Orioles executive VP Dan Duquette held an interesting discussion on 105.7 The Fan today, as Roch Kubatko of MASNsports.com documents. Pitching is, of course, still the key to the winter. Duquette talked about his desire to add at least one lefty to the rotation. He also indicated a need to be “resourceful” in adding arms. There’s plenty more to unpack from the interview and it’s well worth reading through the full story. Here are a few of the highlights:
- Broadly, Duquette suggested there isn’t much appetite in the organization to embark upon a rebuild. “We still have a pretty good core group,” he said. “And I’ve got to tell you, that rebuilding, that’s not very much fun.” Duquette did credit other organizations for making good choices when they did undergo a full teardown, but said he’d rather deal with the challenges of remaining competitive year-in, year-out. “[F]rankly, I’d just as soon draft late and have a good ballclub and do as good as we can with the players that we have,” said Duquette. Many outside observers have suggested it’s time for the Orioles to think about prioritizing the future, particularly with a few key players entering their walk years. But the club is heavily invested in a few big names for the future — Chris Davis, in particular — and understandably is hesitant to give up a chance at putting together a competitive roster now even if it means foregoing an opportunity to gather up significant prospects. And it’s fair to note that a mid-season pivot is always a fallback possibility.
- One major element of the team’s long-term plans, of course, is star third baseman Manny Machado, who’s set to reach the open market at the end of the 2018 season. Duquette says that the O’s have to decide “this offseason” whether Machado is “going to be a long-term fixture in [the team’s] lineup.” Of course, even if the team decides to make a real effort at striking a big new contract, they’ll face an uphill battle to convince Machado to sign on for a palatable rate. The 25-year-old was not at his best in 2017, but still managed to hit more than thirty home runs for the third-straight season and is widely viewed as one of the game’s most talented overall players. Machado certainly does not need to give up his shot at the open market to secure significant earnings; he played for $11.5MM last year and MLBTR projects that he’ll cost $17.3MM through arbitration for the season to come.
- Closer Zach Britton was understandably a key topic of conversation, as his trade availability has arisen early in the offseason after the O’s explored talks over the summer. Duquette says he thinks it’s likely that Britton will remain with the organization to open the 2018 campaign, though he said “there’s a lot of interest in him” and acknowledged that the organization “was looking at some options around the trade deadline” involving Britton. All said, the take-away seems to be that Baltimore remains willing to discuss its star reliever but also isn’t exactly aching to move him. The central issues for the Orioles, with regard to Britton, seems to be resource allocation and risk. If he can return to his 2016 levels of dominance, he’d be a screaming bargain at his projected arb salary of $12.2MM. But his contract rights could be turned into other useful assets and his payroll space allocated to other areas of need. And it’s at least arguable that other organizations are better equipped to take on the uncertainty that arose during Britton’s injury-limited, less-than-stellar 2017 campaign.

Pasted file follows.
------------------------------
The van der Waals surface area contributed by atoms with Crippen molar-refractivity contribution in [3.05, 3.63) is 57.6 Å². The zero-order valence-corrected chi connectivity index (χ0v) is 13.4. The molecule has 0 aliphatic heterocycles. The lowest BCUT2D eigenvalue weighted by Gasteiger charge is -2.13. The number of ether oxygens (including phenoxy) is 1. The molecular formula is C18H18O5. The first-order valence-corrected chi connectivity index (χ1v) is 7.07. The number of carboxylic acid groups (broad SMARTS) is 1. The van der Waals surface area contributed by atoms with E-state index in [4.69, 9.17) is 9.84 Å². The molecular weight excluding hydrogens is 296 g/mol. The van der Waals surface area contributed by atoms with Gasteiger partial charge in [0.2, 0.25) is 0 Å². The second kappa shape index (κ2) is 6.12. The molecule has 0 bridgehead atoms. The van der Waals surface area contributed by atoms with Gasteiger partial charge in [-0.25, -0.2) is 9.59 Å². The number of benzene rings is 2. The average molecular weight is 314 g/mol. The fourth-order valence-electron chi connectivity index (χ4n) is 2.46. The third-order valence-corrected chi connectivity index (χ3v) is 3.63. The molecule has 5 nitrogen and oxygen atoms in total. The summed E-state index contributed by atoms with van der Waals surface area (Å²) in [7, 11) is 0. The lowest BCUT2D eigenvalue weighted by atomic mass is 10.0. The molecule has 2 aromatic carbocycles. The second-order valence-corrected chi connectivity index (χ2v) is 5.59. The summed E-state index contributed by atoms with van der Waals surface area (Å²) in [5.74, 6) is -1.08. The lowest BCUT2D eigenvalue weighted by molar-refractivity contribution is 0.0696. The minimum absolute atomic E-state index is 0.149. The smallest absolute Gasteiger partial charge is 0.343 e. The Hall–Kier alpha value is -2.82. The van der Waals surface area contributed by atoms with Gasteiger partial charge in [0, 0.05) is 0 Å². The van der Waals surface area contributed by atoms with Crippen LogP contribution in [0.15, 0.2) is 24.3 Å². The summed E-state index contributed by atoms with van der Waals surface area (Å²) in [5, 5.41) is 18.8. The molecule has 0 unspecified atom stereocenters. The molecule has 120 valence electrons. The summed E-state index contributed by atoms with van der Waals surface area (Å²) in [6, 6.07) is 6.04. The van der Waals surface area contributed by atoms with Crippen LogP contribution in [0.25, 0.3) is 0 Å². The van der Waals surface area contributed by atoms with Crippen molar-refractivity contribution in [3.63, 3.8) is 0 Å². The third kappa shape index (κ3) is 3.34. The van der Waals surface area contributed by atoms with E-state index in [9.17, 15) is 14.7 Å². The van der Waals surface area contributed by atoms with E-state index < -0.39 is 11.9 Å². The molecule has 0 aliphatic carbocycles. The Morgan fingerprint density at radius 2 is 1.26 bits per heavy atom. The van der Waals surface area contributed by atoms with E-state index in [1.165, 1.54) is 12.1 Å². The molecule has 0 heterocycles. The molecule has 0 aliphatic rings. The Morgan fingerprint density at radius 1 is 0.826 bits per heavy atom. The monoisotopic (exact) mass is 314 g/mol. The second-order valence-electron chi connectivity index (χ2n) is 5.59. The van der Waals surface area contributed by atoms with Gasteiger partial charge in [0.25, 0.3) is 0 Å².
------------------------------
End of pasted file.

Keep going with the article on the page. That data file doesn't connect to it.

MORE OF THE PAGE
- There was some chatter yesterday that the Orioles could be looking into a long-term deal with second baseman Jonathan Schoop, who had a big 2017 campaign. But even as he cited one source that indicated contract talks had begun, MLB.com’s Jon Morosi shortly thereafter cited another to deny that “anything of substance” had yet occurred (Twitter links). Duquette further downplayed that idea, at least in the near term. While he credited Schoop and said the team would “love to have him for the best part of his career,” Duquette also said that a long-term deal is “a conversation for another day.” Of course, many extension talks occur during Spring Training, and this could still be a matter to be revisited, but it certainly sounds as if there are no immediate plans for a push. Schoop is yet another player who is about to receive a big arb payout — we project him at $9.1MM — which reduces the team’s leverage with two seasons to go until Schoop qualifies for free agency.